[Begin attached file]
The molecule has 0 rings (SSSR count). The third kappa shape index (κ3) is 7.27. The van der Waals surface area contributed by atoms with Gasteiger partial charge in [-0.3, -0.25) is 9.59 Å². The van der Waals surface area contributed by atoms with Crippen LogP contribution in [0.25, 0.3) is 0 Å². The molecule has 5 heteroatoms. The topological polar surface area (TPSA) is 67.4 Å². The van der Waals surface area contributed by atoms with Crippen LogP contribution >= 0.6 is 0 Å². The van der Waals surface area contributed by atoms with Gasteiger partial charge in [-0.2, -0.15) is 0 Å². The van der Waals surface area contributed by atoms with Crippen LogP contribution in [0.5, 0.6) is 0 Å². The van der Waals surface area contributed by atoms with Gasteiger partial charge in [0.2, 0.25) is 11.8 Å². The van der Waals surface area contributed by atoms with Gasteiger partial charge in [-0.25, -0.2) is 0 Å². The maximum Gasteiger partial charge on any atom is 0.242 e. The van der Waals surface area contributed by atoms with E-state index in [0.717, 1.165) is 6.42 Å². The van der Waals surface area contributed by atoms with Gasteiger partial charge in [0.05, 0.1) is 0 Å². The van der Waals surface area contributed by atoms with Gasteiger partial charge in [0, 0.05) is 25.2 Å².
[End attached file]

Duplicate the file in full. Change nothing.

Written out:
The molecule has 0 rings (SSSR count). The third kappa shape index (κ3) is 7.27. The van der Waals surface area contributed by atoms with Gasteiger partial charge in [-0.3, -0.25) is 9.59 Å². The van der Waals surface area contributed by atoms with Crippen LogP contribution in [0.25, 0.3) is 0 Å². The molecule has 5 heteroatoms. The topological polar surface area (TPSA) is 67.4 Å². The van der Waals surface area contributed by atoms with Crippen LogP contribution >= 0.6 is 0 Å². The van der Waals surface area contributed by atoms with Gasteiger partial charge in [-0.2, -0.15) is 0 Å². The van der Waals surface area contributed by atoms with Crippen LogP contribution in [0.5, 0.6) is 0 Å². The van der Waals surface area contributed by atoms with Gasteiger partial charge in [0.2, 0.25) is 11.8 Å². The van der Waals surface area contributed by atoms with Gasteiger partial charge in [-0.25, -0.2) is 0 Å². The maximum Gasteiger partial charge on any atom is 0.242 e. The van der Waals surface area contributed by atoms with E-state index in [0.717, 1.165) is 6.42 Å². The van der Waals surface area contributed by atoms with Gasteiger partial charge in [0.05, 0.1) is 0 Å². The van der Waals surface area contributed by atoms with Gasteiger partial charge in [0, 0.05) is 25.2 Å².